The remarkable importance of automotive technology in Michigan (as represented by engineering workers) can also be understood by comparing it with Michigan’s eroding share of automotive production. By overlaying Michigan’s automotive production workers as a share of the nation on the chart above, the strong role of automotive technology becomes clearer. Since 1950, Michigan’s share of production workers has fallen from 54 to 19 percent, a loss of approximately 255,000 jobs.

And while there are many technologically advanced industries in Michigan—including bio-pharma, medical equipment, industrial chemicals, and office furniture—automotive engineering has come to dominate further in recent decades. As the chart shows, automotive engineers once comprised 30 percent of engineers in all industries in Michigan. By 2012, their share had risen to 51 percent.

What is the future of automotive R&D in Michigan; will the region’s extreme concentration in the activity continue? There are no hard and fast answers, yet there are identifiable features that will come into play. On the one hand, there are many historical instances of geographically concentrated centers being very cohesive and long-lived. Once established, such “clusters” tend to grow and feed on themselves. Technology activity is drawn to technology activity. Skilled workers are drawn to activity-rich cities, and companies are, in turn, drawn toward pools of skilled workers. For example, global financial centers such as New York and London have held their dominant positions for many decades, even centuries. The San Francisco Bay area has enjoyed a long run of dominance in the areas of IT and biotech. In a similar way, Michigan’s established leadership in automotive R&D may persist.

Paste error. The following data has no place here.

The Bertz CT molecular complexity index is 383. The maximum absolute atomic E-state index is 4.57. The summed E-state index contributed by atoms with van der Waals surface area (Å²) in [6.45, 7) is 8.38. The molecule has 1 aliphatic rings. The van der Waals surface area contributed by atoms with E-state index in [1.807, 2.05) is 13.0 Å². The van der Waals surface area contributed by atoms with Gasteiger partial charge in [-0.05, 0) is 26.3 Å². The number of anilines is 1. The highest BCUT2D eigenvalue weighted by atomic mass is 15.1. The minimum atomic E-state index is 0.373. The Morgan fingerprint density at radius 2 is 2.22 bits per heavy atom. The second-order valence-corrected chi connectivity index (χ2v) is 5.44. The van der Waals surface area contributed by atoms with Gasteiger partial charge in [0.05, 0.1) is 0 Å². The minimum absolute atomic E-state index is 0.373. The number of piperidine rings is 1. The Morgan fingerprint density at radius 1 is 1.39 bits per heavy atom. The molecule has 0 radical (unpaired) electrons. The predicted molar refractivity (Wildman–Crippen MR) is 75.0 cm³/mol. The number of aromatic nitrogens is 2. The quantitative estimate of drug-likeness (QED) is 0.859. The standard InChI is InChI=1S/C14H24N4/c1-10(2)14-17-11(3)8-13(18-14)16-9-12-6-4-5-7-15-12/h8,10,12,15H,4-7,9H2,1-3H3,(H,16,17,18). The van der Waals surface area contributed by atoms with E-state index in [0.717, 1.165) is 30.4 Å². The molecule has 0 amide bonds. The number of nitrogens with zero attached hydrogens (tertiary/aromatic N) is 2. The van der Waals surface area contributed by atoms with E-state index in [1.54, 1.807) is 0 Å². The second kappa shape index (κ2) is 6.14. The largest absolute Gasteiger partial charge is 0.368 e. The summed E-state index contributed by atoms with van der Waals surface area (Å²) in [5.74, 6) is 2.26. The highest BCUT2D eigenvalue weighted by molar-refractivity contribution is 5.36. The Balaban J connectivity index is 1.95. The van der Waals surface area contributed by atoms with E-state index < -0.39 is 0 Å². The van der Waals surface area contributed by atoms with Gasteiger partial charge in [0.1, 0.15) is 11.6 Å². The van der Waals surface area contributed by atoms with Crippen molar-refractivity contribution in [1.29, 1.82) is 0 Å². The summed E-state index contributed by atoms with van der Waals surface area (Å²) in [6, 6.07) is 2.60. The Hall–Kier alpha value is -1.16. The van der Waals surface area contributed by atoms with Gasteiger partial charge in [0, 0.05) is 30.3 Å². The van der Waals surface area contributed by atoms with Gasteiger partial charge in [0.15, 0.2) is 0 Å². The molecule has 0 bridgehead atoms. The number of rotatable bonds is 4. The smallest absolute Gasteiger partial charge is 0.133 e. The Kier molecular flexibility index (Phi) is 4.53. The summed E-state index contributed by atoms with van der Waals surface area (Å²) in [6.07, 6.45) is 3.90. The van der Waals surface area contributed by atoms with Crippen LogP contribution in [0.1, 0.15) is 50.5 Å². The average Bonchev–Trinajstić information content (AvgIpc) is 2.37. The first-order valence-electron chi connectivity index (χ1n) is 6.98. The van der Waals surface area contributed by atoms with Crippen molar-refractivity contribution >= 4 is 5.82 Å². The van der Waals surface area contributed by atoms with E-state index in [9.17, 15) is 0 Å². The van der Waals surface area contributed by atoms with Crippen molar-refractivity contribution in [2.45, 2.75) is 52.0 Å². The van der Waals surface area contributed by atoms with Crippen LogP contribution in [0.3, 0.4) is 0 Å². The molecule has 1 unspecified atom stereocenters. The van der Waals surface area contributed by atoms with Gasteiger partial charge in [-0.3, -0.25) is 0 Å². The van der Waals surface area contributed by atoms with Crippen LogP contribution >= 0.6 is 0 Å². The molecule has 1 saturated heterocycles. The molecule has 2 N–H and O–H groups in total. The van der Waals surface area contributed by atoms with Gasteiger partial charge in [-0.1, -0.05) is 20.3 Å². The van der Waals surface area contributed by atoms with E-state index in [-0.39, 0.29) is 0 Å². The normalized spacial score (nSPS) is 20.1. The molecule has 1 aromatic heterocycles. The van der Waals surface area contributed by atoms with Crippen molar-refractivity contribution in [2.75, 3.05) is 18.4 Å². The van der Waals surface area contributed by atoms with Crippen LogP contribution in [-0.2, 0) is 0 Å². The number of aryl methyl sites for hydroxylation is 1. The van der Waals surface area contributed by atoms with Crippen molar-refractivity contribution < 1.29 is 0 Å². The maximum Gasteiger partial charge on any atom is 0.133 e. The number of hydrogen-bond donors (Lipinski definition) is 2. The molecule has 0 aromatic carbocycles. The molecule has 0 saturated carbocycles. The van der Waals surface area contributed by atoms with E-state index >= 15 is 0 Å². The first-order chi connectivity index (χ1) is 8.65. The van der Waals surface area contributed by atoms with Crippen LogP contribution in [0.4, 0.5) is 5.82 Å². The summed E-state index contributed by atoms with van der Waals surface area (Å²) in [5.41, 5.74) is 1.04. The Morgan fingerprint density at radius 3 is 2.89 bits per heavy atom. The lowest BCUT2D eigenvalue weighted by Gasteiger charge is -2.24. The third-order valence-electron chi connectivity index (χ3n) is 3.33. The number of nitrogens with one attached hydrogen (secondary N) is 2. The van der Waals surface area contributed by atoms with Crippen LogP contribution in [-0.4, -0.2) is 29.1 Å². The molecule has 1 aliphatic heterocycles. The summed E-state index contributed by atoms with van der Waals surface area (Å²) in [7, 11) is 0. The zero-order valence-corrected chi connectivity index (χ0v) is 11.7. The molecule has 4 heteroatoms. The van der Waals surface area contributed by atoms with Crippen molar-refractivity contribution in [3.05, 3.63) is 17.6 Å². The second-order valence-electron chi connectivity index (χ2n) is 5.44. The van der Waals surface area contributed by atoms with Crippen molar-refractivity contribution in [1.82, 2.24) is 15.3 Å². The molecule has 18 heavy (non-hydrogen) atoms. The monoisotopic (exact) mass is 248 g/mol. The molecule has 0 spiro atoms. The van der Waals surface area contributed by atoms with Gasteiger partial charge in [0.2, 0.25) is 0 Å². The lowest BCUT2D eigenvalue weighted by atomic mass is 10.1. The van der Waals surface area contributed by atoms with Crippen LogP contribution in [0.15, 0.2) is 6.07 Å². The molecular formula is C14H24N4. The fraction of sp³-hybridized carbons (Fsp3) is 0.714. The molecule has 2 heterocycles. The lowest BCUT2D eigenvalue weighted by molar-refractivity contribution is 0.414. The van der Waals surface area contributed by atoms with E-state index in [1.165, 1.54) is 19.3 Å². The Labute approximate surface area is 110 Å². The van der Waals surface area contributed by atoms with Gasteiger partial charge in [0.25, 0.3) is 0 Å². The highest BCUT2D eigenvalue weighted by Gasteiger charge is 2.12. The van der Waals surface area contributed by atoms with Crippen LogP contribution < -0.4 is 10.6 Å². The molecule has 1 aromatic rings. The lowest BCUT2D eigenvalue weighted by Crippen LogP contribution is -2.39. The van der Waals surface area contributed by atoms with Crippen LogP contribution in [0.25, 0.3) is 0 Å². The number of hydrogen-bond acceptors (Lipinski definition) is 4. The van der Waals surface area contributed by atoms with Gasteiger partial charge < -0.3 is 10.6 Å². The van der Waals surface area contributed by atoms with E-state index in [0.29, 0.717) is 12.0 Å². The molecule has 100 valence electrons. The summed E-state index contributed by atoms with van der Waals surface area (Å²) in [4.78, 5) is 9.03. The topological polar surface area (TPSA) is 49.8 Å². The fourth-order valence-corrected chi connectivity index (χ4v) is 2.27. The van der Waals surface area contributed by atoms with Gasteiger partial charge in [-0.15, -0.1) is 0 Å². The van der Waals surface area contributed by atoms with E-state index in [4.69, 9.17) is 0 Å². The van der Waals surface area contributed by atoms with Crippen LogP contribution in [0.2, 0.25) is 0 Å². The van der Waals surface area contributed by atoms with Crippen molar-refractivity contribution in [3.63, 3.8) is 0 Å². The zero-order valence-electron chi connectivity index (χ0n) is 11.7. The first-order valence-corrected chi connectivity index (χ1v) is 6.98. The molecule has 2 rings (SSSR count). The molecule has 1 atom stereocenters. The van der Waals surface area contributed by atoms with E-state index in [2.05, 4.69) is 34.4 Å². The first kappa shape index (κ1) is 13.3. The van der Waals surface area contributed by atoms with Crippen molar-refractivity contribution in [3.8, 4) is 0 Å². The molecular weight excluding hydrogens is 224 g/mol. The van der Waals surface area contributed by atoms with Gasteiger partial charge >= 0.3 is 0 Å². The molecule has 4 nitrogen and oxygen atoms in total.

On the other hand, company reorganizations and the geographical shifting of activities that tend to be interdependent with technological activities represent risks to Michigan’s position. It may be beneficial for some industries to locate technology and production in close proximity to facilitate (and reduce the cost of) communication and transportation between the two activities. Thus, the fact that Michigan has lost automotive production in recent decades may have negative implications for automotive R&D in the state.

Similarly, co-dependence between R&D and company headquarters activities such as marketing and strategic planning has also been seen as important in some industry sectors. Thus, any major shift in corporate headquarters activity away from Michigan would raise the concern that it might be accompanied by a shift in R&D activity.

Finally, mature industries such as automotive are often severely disrupted by the emergence of wholly new and sometimes unexpected technologies that greatly shake up their organization and geography. For example, the development of aerospace technologies for military uses shifted the locus of related U.S. production from the Northeast to the Southwest and West during the course of the twentieth century. So far, this has not yet taken place as Michigan continues as the U.S. leader in automotive innovation and R&D activity.
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[1]For 2011, National Science Foundation, National Center for Engineering and Scientific Statistics, Business R&D and Innovation Survey, and U.S. Department of Commerce, Bureau of Economic Analysis. (Return to text)

[2]Latest data from the National Science Foundation, available here. (Return to text)